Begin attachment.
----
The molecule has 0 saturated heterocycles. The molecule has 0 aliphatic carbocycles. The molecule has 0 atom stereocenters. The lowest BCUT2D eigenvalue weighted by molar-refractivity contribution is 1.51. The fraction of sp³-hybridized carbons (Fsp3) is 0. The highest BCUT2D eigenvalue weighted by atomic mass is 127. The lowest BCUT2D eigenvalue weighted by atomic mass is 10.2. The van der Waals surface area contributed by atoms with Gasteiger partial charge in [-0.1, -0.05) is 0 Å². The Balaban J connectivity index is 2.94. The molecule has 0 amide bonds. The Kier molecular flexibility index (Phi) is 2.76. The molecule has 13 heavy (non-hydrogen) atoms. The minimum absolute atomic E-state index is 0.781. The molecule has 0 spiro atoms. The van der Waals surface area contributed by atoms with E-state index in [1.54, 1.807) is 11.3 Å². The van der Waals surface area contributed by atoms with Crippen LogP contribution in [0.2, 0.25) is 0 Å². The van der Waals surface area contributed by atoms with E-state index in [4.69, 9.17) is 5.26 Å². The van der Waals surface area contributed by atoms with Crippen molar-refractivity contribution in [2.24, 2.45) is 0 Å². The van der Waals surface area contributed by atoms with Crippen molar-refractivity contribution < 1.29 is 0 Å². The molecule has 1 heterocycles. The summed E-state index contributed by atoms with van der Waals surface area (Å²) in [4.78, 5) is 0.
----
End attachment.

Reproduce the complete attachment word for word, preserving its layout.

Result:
The molecule has 0 saturated heterocycles. The molecule has 0 aliphatic carbocycles. The molecule has 0 atom stereocenters. The lowest BCUT2D eigenvalue weighted by molar-refractivity contribution is 1.51. The fraction of sp³-hybridized carbons (Fsp3) is 0. The highest BCUT2D eigenvalue weighted by atomic mass is 127. The lowest BCUT2D eigenvalue weighted by atomic mass is 10.2. The van der Waals surface area contributed by atoms with Gasteiger partial charge in [-0.1, -0.05) is 0 Å². The Balaban J connectivity index is 2.94. The molecule has 0 amide bonds. The Kier molecular flexibility index (Phi) is 2.76. The molecule has 13 heavy (non-hydrogen) atoms. The minimum absolute atomic E-state index is 0.781. The molecule has 0 spiro atoms. The van der Waals surface area contributed by atoms with E-state index in [1.54, 1.807) is 11.3 Å². The van der Waals surface area contributed by atoms with Crippen LogP contribution in [0.2, 0.25) is 0 Å². The van der Waals surface area contributed by atoms with E-state index in [4.69, 9.17) is 5.26 Å². The van der Waals surface area contributed by atoms with Crippen molar-refractivity contribution in [2.24, 2.45) is 0 Å². The van der Waals surface area contributed by atoms with Crippen molar-refractivity contribution < 1.29 is 0 Å². The molecule has 1 heterocycles. The summed E-state index contributed by atoms with van der Waals surface area (Å²) in [4.78, 5) is 0.